If you’re in the mood for solid spy action: When Eight Bells Toll (1971, Etienne Perier)
When a series of films is as successful as the James Bond films, there’s bound to be a number of imitators and Johnny-come-latelys trailing in its wake. But that doesn’t mean that all that follow an established trail instead of blazing a new one are automatically worthless. When Eight Bells Toll, sprung from the pen of Alistair Maclean, is an unusually sturdy and entertaining example of this form. While clearly indebted to the Bond films (right down to the slavish score, which stays just slightly to the left of straight theft), this Scottish-Highlands-set caper – centering around the disappearance of large quantities of gold bullion and Anthony Hopkins’s dogged attempts to uncover the responsible parties and retrieve said gold for queen and country – displays enough personality to set itself apart from the pack.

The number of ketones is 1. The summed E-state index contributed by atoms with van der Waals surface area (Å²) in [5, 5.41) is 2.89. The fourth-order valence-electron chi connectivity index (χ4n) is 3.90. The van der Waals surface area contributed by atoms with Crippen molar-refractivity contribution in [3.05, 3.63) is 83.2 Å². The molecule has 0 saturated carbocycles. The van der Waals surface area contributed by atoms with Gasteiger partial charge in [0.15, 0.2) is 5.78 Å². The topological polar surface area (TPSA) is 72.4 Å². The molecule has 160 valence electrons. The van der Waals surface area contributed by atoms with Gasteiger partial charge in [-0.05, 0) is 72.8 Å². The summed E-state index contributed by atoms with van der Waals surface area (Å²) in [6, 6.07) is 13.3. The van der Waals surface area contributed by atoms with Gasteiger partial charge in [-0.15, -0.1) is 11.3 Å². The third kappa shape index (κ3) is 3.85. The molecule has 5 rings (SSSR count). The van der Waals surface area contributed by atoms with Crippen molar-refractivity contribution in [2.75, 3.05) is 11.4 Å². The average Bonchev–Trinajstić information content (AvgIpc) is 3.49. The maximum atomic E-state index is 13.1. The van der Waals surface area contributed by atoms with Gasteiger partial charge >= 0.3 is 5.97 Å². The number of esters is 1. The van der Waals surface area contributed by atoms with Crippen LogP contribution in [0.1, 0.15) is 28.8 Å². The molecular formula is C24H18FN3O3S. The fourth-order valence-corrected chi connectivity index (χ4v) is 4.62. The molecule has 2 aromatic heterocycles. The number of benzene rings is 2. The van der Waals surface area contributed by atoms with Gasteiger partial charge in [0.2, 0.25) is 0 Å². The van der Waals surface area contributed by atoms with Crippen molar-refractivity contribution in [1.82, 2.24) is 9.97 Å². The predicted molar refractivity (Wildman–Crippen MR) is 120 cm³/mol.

Part of that is, indeed, in the setting – rather than the typical panoply of romantic locales and colorful villains, When Eight Bells Toll has a small collection of fishing vessels amid the dreary gray fogs of the Scottish seaside. It’s an unexpected setting for such scrappy derring-do, and it goes a long way towards keeping the film grounded in a more realistic vein both witty and gritty. The tone skews less towards outsized heroics and more towards matter-of-fact moves on a chess board – a spy game with as much mental warfare as physical. (“There’s always peril in these waters,” a character remarks to Hopkins early on.) Director Etienne Perier allows the material to unfold organically, concentrating on crisp visuals (some stellar underwater photography in particular), crisper pacing and appropriately droll performances from all involved. Of special note is the interplay between Hopkins, a rugged anti-authoritarian man of action, and his superior, played by the eternally cultured Robert Morley as an old-guard law-and-order fellow with a yen for decorum and distaste for insolence or violence. The two build an appealing odd-couple vibe, with Hopkins trading bemused barbs with Morley (“Too many ifs and buts.” “With all due respect, sir, you haven’t heard an if or a but yet.”) as each tries to find ways to wrap the case up without too much trouble. When Eight Bells Toll allows enough space for wit to creep in, even in places it wouldn’t normally go, and that’s what makes it valuable.